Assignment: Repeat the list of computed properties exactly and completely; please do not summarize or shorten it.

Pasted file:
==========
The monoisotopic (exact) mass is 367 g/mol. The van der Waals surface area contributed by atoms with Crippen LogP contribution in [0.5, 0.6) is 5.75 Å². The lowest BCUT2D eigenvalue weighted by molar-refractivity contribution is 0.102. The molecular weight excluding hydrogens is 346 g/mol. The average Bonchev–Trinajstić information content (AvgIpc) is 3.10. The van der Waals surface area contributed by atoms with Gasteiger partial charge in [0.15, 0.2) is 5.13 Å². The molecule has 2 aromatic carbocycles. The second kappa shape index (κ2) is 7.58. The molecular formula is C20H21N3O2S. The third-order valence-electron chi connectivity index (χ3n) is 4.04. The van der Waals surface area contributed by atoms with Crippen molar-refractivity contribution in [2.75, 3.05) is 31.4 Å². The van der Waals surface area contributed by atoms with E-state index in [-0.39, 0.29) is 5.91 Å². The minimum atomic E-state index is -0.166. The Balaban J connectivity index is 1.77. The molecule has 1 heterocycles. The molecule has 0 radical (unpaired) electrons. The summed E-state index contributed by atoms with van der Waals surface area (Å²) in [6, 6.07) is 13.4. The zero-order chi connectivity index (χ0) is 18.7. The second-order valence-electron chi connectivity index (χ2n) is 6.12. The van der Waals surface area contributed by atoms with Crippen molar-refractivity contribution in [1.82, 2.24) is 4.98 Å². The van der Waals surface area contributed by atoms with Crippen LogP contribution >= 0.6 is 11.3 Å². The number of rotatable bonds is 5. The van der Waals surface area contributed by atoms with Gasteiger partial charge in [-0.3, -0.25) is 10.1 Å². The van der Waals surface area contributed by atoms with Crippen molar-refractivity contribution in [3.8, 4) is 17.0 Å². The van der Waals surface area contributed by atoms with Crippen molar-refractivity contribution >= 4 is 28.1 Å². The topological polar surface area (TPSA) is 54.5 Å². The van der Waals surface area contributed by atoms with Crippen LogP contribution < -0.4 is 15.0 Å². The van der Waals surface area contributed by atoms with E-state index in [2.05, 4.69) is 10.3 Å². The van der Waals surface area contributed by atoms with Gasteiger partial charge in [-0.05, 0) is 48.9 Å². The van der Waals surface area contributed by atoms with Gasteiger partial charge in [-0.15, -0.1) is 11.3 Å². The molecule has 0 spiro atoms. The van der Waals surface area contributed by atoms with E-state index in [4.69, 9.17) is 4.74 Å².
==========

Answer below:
The monoisotopic (exact) mass is 367 g/mol. The van der Waals surface area contributed by atoms with Crippen LogP contribution in [0.5, 0.6) is 5.75 Å². The lowest BCUT2D eigenvalue weighted by molar-refractivity contribution is 0.102. The molecular weight excluding hydrogens is 346 g/mol. The average Bonchev–Trinajstić information content (AvgIpc) is 3.10. The van der Waals surface area contributed by atoms with Gasteiger partial charge in [0.15, 0.2) is 5.13 Å². The molecule has 2 aromatic carbocycles. The second kappa shape index (κ2) is 7.58. The molecular formula is C20H21N3O2S. The third-order valence-electron chi connectivity index (χ3n) is 4.04. The van der Waals surface area contributed by atoms with Crippen molar-refractivity contribution in [2.75, 3.05) is 31.4 Å². The van der Waals surface area contributed by atoms with E-state index in [-0.39, 0.29) is 5.91 Å². The minimum atomic E-state index is -0.166. The Balaban J connectivity index is 1.77. The molecule has 1 heterocycles. The molecule has 0 radical (unpaired) electrons. The summed E-state index contributed by atoms with van der Waals surface area (Å²) in [6, 6.07) is 13.4. The zero-order chi connectivity index (χ0) is 18.7. The second-order valence-electron chi connectivity index (χ2n) is 6.12. The van der Waals surface area contributed by atoms with Crippen molar-refractivity contribution in [1.82, 2.24) is 4.98 Å². The van der Waals surface area contributed by atoms with Crippen LogP contribution >= 0.6 is 11.3 Å². The number of rotatable bonds is 5. The van der Waals surface area contributed by atoms with Gasteiger partial charge in [-0.3, -0.25) is 10.1 Å². The van der Waals surface area contributed by atoms with Crippen molar-refractivity contribution in [3.8, 4) is 17.0 Å². The van der Waals surface area contributed by atoms with Crippen molar-refractivity contribution >= 4 is 28.1 Å². The topological polar surface area (TPSA) is 54.5 Å². The van der Waals surface area contributed by atoms with Crippen LogP contribution < -0.4 is 15.0 Å². The van der Waals surface area contributed by atoms with E-state index in [2.05, 4.69) is 10.3 Å². The van der Waals surface area contributed by atoms with Gasteiger partial charge in [-0.05, 0) is 48.9 Å². The van der Waals surface area contributed by atoms with Gasteiger partial charge in [-0.15, -0.1) is 11.3 Å². The molecule has 0 spiro atoms. The van der Waals surface area contributed by atoms with E-state index in [4.69, 9.17) is 4.74 Å².